Now these are the generations of the sons of Noah, Shem, Ham, and Japheth: and to them were sons born after the flood.…
Many readers might be disposed to undervalue a chapter like this, since it is but a collection of names — some of which are quite unknown — and is made up of barren details promising little material for profitable reflection. Yet a thoughtful reader will be interested here, and discover the germs and suggestions of great truths; for the subject is man, and man, too, considered in reference to God's great purpose in the government of the world. This chapter "is as essential to an understanding of the Bible, and of history in general, as is Homer's catalogue, in the second book of the Iliad, to a true knowledge of the Homeric poems and the Homeric times." The Biblical student can no more undervalue the one than the classical student the other.
I. IT IS MARKED BY THE FEATURES OF A TRUTHFUL RECORD.
1. It is not vague and general, but descends to particulars. The forgers of fictitious documents seldom run the risk of scattering the names of persons and places freely over their page. Hence those who write with fraudulent design deal in what is vague and general.
2. Heathen literature when dealing with the origin of nations employs extravagant language. The early annals of all nations, except the Jews, run at length into fable, or else pretend to a most incredible antiquity. National vanity would account for such devices and for the willingness to receive them. The Jews had the same temptations to indulge in this kind of vanity as the other nations around them. It is therefore a remarkable circumstance that they pretend to no fabulous antiquity. We are shut up to the conclusion that their sacred records grew up under the special care of Providence, and were preserved from the common infirmities of merely human authorship.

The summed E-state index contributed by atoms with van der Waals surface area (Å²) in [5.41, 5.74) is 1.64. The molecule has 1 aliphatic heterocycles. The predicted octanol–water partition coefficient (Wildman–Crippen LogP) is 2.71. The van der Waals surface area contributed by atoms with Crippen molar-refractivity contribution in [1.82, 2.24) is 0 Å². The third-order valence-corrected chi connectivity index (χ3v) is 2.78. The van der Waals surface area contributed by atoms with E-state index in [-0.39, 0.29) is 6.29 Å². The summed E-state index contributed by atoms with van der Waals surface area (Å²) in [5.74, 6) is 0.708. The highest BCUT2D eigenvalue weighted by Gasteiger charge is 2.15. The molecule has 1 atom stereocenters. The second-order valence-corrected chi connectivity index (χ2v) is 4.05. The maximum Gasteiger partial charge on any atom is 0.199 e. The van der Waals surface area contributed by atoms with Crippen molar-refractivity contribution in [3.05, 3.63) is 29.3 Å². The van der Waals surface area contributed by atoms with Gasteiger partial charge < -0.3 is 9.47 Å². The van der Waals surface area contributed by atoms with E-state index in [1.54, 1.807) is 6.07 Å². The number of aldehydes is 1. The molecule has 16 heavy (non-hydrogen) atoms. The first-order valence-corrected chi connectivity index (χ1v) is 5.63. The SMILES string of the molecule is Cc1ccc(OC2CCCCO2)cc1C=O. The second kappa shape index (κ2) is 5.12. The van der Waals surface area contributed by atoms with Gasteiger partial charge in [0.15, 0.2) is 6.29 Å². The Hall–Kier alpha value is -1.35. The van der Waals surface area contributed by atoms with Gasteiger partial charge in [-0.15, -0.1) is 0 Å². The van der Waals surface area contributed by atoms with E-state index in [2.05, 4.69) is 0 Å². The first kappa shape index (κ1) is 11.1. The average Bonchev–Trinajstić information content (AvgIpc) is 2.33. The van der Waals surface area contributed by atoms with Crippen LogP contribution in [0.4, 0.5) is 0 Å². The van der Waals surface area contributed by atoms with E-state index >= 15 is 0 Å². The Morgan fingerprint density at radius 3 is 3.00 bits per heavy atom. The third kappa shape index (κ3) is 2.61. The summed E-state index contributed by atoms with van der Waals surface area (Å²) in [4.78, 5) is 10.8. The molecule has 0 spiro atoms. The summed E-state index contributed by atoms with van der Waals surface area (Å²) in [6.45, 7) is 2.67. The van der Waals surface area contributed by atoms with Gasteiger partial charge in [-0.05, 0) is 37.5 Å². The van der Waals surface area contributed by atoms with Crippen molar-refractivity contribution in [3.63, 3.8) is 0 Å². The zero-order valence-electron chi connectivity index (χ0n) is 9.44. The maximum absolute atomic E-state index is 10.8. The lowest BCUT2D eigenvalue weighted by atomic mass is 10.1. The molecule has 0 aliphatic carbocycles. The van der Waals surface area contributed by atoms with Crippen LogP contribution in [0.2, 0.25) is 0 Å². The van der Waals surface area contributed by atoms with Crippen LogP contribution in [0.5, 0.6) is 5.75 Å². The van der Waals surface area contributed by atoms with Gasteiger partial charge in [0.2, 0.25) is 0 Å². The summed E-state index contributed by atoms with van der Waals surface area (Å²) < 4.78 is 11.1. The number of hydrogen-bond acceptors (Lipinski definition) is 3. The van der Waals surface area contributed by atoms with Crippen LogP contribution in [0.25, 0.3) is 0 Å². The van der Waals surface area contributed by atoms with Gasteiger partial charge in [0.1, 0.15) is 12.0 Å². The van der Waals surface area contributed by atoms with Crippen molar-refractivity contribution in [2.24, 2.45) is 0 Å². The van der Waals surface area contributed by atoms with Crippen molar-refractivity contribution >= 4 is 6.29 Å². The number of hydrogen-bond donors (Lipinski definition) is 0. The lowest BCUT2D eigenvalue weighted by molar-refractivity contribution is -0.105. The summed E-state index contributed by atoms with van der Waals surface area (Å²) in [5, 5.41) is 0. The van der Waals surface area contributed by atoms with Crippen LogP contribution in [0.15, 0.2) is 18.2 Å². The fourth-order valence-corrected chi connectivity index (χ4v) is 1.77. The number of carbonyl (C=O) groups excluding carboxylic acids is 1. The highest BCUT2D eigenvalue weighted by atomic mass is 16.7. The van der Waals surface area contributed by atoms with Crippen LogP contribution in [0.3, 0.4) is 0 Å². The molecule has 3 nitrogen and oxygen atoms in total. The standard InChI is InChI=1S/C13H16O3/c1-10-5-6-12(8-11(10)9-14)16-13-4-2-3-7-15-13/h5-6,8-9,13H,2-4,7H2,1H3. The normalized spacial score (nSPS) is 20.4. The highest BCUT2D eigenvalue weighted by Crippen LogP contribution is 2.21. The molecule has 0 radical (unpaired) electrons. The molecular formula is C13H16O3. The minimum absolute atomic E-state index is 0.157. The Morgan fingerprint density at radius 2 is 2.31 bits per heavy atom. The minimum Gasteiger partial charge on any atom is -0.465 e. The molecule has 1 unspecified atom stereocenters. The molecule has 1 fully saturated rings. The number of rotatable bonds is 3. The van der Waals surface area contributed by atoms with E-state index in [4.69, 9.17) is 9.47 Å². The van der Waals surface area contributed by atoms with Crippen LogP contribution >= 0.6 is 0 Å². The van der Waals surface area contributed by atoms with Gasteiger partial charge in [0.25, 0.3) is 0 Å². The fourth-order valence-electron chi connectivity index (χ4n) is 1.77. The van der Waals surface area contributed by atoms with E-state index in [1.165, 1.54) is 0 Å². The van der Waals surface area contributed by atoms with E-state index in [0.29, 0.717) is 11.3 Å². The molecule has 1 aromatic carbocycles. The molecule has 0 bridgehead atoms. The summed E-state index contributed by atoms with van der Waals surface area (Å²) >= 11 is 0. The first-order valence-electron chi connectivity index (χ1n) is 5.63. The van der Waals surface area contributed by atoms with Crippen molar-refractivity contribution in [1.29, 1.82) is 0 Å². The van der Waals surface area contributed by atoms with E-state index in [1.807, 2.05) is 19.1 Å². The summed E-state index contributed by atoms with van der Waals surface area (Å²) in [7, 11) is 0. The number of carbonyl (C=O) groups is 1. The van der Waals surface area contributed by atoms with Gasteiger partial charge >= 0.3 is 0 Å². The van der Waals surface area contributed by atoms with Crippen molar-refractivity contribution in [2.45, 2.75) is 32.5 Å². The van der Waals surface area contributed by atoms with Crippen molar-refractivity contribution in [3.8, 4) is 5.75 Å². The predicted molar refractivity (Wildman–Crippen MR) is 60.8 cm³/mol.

3. Here we have the ground plan of all history.
II. THAT HISTORY HAS ITS BASIS IN THAT OF INDIVIDUAL MEN. The general lesson of this chapter is plain, namely, that no man can go to the bottom of history who does not study the lives of those men who have made that history what it is.
III. THAT MAN IS THE CENTRAL FIGURE OF SCRIPTURE. Infidels have made this characteristic of revelation a matter of reproach; but all who know how rich God's purpose towards mankind is, glory in it, and believe that great things must be in store for a race which bus occupied so much of the Divine regard.
IV. THE PROGRESSIVE MOVEMENT OF HISTORY TOWARDS AN END. All the interest centres successively in one people, tribe, and family; then in One who was to come out of that family, bringing redemption for mankind. "Salvation is of the Jews." The noblest idea of history is only realized in the Bible. Those of the world had no living Word of God to inspire that idea. That book can scarcely be regarded as of human origin which passes by the great things of the world, and lingers with the man who "believed in God, and it was counted unto him for righteousness."
(T. H. Leale.)
Parallel VersesKJV: Now these are the generations of the sons of Noah, Shem, Ham, and Japheth: and unto them were sons born after the flood.